As elected officials, we often say our first and foremost function is to provide for public safety.
I’ve defined that to include pedestrian safety and safety that comes from such things as speed humps, bike ways, street lighting and stop signs. However, at its core, public safety is clearly associated with our police.
Tonight, council is asked to approve a budget for the Central Bucks Regional Police Department that nets out in excess of $6.5 million. Among the three participating municipalities, Doylestown Borough’s portion of that budget will be almost $3.3 million. That $3.3 million represents just over 45% of the anticipated Doylestown General Fund Budget for 2022.
These figures are substantial. However, without the benefit of regionalization, which began in September 2015, our costs today would most likely be higher and the quality of police services would not be nearly as high.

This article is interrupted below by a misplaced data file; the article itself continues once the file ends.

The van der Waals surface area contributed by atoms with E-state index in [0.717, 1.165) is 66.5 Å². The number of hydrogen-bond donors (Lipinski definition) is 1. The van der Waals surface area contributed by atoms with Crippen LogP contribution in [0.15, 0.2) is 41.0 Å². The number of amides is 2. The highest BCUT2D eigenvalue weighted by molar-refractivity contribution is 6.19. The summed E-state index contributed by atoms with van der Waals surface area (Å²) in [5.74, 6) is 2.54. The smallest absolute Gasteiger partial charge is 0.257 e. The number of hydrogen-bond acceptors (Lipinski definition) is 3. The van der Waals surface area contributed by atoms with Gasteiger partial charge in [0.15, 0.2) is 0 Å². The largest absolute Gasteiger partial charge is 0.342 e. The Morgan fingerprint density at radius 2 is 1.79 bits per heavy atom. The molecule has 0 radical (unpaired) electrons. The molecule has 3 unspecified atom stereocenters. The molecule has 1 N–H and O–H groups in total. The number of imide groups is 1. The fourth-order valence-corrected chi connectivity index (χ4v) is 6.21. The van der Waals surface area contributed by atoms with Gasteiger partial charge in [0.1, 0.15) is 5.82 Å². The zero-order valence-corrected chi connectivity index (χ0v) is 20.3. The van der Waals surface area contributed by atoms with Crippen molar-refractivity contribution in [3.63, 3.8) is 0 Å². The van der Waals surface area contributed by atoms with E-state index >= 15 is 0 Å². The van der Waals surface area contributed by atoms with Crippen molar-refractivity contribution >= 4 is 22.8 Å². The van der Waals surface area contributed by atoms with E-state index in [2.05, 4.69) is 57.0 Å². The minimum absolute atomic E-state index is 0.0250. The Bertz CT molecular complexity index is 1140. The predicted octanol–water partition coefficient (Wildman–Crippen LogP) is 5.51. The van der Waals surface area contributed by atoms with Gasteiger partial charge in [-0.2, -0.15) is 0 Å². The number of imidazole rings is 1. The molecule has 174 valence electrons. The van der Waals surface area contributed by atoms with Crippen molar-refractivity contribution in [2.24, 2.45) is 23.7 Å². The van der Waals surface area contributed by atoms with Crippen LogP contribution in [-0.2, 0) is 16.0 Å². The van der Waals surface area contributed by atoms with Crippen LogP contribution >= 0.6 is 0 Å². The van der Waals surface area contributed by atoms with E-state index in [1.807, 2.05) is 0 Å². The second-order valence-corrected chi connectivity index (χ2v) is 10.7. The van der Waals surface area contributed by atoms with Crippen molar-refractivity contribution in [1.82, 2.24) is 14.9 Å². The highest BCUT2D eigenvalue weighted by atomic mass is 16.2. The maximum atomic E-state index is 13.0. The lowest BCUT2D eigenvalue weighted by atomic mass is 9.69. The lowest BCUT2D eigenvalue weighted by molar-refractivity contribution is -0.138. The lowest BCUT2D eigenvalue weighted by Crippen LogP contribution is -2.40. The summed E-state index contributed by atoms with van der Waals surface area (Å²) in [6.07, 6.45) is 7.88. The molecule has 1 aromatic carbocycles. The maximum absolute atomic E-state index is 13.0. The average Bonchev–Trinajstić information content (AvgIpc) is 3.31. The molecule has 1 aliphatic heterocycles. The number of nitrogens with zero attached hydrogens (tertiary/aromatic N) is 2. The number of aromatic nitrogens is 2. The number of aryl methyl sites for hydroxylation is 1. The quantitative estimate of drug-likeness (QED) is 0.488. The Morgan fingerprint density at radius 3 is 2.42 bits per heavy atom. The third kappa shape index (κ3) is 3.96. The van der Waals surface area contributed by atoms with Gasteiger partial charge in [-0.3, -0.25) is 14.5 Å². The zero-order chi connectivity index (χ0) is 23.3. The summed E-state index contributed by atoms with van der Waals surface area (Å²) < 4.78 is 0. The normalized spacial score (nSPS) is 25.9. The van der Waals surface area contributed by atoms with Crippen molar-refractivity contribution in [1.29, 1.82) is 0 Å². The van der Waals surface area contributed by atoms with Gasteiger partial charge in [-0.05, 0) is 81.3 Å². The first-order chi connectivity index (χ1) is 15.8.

From the very beginning, we expected regionalization to provide for better training and better equipment at a more economical cost than if we had gone it alone as an independent police department. I’ve been proud to be one of the borough’s representatives on the Central Bucks Regional Police Commission since inception and to have had the responsibility of chairing the commission in three different years.
Under the direction of Chief Knott, we have changed the culture of the department from paramilitary management to a culture of change through shared goals. Long before recent events put an additional spotlight on the nature of policing, the Central Bucks Regional Police Department and the commission were acting to implement goals toward community policing.
Five years ago, we took the lead on behalf of nine police departments in Bucks County to acquire a Department of Justice grant for body-worn-cameras. In 2022, we will replace those cameras and the accompanying software with new and improved technology.